Not available in 2019/20
Environmental History in a Global Context

This information is for the 2019/20 session.

Teacher responsible

Dr Megan Black SAR 3.06


This course is available on the MSc in Empires, Colonialism and Globalisation, MSc in History of International Relations, MSc in International Affairs (LSE and Peking University), MSc in International and World History (LSE & Columbia) and MSc in Theory and History of International Relations. This course is available with permission as an outside option to students on other programmes where regulations permit.

Course content

This course will consider how environmental ideas and practices have shaped relations between nation-states and the wider world throughout history. Diplomatic and environmental historians have struggled to speak to each other despite a shared interest in the world—a world defined largely by political boundaries in one vision and by environmental features in the other. However, recently, historians have begun to explore how environmental ideas and processes, from resource scarcity to climate change, became an object of international relations, as well as how environmental conditions shaped the field of possible action in the enactment of foreign relations. This course will therefore consider how industrialized nations, especially the United States, thought about nature and impacted ecosystems at home and abroad in the modern era. It briefly reviews early colonial encounters between peoples and environments across the Americas and Asia, before turning to late-nineteenth and twentieth-century attempts to engineer and conserve nature across the globe in the image of Western modernity and postwar debates about over-population, resource scarcity, nuclear contamination, chemical toxins, and Anthropogenic climate change. We will engage an array of topics of relevance to international history, including colonialism, imperialism, war, modernization, development, multilateral institutions, and nongovernmental organizations and examine a growing array of scholarship in U.S. Environmental History, International History, Globalization Studies, Political Economy, and Postcolonial Studies that have brought the environment from the background to the center of their analyses. Students will be prepared to analyse historical debates over how humans, corporations, and governments have interacted with nonhuman nature on a global scale, and how nonhuman nature shaped interactions over time. Along the way, we will ask, how did officials and decision-makers try to define and manage a borderless nature? How might an environmental lens help us to better understand historical relationships between nations?


20 hours of seminars in the MT. 20 hours of seminars in the LT.

10 x 2-hour seminars in the MT; 10 x 2-hour seminars in the LT. There will be a reading week in the Michaelmas and the Lent Terms.

Formative coursework

Students will be expected to produce 1 essay, 1 presentation and 1 other piece of coursework in the MT.

A 1,000-word book review, a 1,500-word keyword essay, a class facilitation presentation.

Indicative reading

Alfred W. Crosby, Jr. Ecological Imperialism: The Biological Expansion of Europe, 900-1900 (New York: Cambridge University Press, 1986).

Sunil Amrith, Crossing the Bay of Bengal: The Furies of Nature and the Fortunes of Migrants (Harvard University Press, 2013).

James C. Scott, Seeing Like a State: How Certain Schemes to Improve the Human Condition Have Failed (New Haven: Yale University Press, 1998).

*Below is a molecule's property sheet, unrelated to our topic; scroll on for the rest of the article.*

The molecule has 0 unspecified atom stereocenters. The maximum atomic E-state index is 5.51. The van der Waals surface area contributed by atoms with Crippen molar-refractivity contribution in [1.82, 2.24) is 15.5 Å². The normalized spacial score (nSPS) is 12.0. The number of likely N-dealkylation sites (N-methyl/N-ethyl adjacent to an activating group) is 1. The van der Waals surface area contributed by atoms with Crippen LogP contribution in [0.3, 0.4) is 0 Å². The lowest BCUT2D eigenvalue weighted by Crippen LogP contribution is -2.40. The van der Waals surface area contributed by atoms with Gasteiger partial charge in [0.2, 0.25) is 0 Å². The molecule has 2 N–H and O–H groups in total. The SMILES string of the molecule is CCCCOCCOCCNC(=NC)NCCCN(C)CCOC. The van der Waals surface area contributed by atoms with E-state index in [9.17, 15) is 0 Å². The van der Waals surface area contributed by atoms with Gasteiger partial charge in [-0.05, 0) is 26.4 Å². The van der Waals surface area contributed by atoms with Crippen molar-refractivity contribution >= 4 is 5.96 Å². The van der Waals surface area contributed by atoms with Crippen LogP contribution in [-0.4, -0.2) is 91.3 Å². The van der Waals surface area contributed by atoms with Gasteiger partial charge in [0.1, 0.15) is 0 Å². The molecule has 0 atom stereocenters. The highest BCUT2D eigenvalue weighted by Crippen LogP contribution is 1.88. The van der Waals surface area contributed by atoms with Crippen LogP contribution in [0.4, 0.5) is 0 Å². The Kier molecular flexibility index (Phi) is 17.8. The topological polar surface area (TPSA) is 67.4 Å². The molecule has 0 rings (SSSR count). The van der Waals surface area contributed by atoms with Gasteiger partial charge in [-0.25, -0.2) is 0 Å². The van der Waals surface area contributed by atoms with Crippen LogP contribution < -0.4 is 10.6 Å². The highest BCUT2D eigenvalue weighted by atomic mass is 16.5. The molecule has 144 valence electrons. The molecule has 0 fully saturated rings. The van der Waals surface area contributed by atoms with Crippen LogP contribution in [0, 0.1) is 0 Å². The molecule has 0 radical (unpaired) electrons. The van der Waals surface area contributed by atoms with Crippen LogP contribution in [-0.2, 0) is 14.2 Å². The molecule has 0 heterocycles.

Jessica B. Teisch, Engineering Nature: Water, Development, and the Global Spread of American Environmental Expertise (Chapel Hill: University of North Caroline Press, 2011).

Ian Tyrrell, Crisis of the Wasteful Nation: Conservation and Empire in Teddy Roosevelt’s America (Chicago: University of Chicago Press, 2015).

Timothy Mitchell, Rule of Experts: Egypt, Techno-Politics, Modernity (Berkeley: University of California Press, 2002).

Thomas Robertson, The Malthusian Moment: Global Population Growth and the Birth of American Environmentalism (New Brunswick: Rutgers University Press, 2012).

Kate Brown, Plutopia: Nuclear Families, Atomic Cities, and the Great Soviet and American Plutonium Disasters (New York: Oxford University Press, 2013).

David Biggs, Quagmire: Nation-Building and Nature in the Mekong Delta (Seattle: University of Washington Press, 2011).

Stephen Macekura, Of Limits and Growth: The Rise of Global Sustainable Development in the Twentieth Century (New York: Cambridge University Press, 2015).

Kirkpatrick Dorsey, Whales and Nations: Environmental Diplomacy on the High Seas (Seattle: University of Washington Press, 2014).

Rob Nixon, Slow Violence and the Environmentalism of the Poor (Cambridge: Harvard University Press, 2011).

J.R. McNeill, The Great Acceleration: An Environmental History of the Anthropocene since 1945 (Cambridge: Harvard University Press, 2015).

Julie Sze, Fantasy Islands: Chinese Dreams and Ecological Fears in an Age of Climate Crisis. By Julie Sze (Berkeley: University of California Press, 2015).


Essay (35%, 3500 words) in the LT.
Essay (35%, 3500 words) in the ST.
Class participation (15%) and presentation (15%) in the MT and LT.

3500-word historiographical essay due in Lent Term (35%); 3500-word state-of-the-field essay due in Summer Term (35%); Seminar participation (15%); Presentation (15%).

Key facts

Department: International History

Total students 2018/19: 13

Average class size 2018/19: 13

Controlled access 2018/19: No

Value: One Unit

Guidelines for interpreting course guide information

Personal development skills

  • Leadership
  • Self-management
  • Team working
  • Problem solving
  • Application of information skills
  • Communication
  • Specialist skills